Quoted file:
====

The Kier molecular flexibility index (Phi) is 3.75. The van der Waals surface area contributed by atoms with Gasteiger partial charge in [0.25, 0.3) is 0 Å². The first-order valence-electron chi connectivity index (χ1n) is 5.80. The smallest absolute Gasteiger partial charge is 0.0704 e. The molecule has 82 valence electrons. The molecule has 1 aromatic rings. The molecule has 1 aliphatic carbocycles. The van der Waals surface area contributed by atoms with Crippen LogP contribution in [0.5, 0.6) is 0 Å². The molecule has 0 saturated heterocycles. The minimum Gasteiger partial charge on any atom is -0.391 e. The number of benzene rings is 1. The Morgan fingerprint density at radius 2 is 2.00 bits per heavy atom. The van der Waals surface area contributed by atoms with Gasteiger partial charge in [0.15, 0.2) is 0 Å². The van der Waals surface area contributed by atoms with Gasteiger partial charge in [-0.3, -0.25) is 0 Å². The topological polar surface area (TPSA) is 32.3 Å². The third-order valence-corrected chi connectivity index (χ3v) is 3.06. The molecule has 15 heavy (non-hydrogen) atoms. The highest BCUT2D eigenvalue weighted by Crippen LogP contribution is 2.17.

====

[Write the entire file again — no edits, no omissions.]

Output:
The Kier molecular flexibility index (Phi) is 3.75. The van der Waals surface area contributed by atoms with Gasteiger partial charge in [0.25, 0.3) is 0 Å². The first-order valence-electron chi connectivity index (χ1n) is 5.80. The smallest absolute Gasteiger partial charge is 0.0704 e. The molecule has 82 valence electrons. The molecule has 1 aromatic rings. The molecule has 1 aliphatic carbocycles. The van der Waals surface area contributed by atoms with Crippen LogP contribution in [0.5, 0.6) is 0 Å². The molecule has 0 saturated heterocycles. The minimum Gasteiger partial charge on any atom is -0.391 e. The number of benzene rings is 1. The Morgan fingerprint density at radius 2 is 2.00 bits per heavy atom. The van der Waals surface area contributed by atoms with Gasteiger partial charge in [0.15, 0.2) is 0 Å². The van der Waals surface area contributed by atoms with Gasteiger partial charge in [-0.3, -0.25) is 0 Å². The topological polar surface area (TPSA) is 32.3 Å². The third-order valence-corrected chi connectivity index (χ3v) is 3.06. The molecule has 15 heavy (non-hydrogen) atoms. The highest BCUT2D eigenvalue weighted by Crippen LogP contribution is 2.17.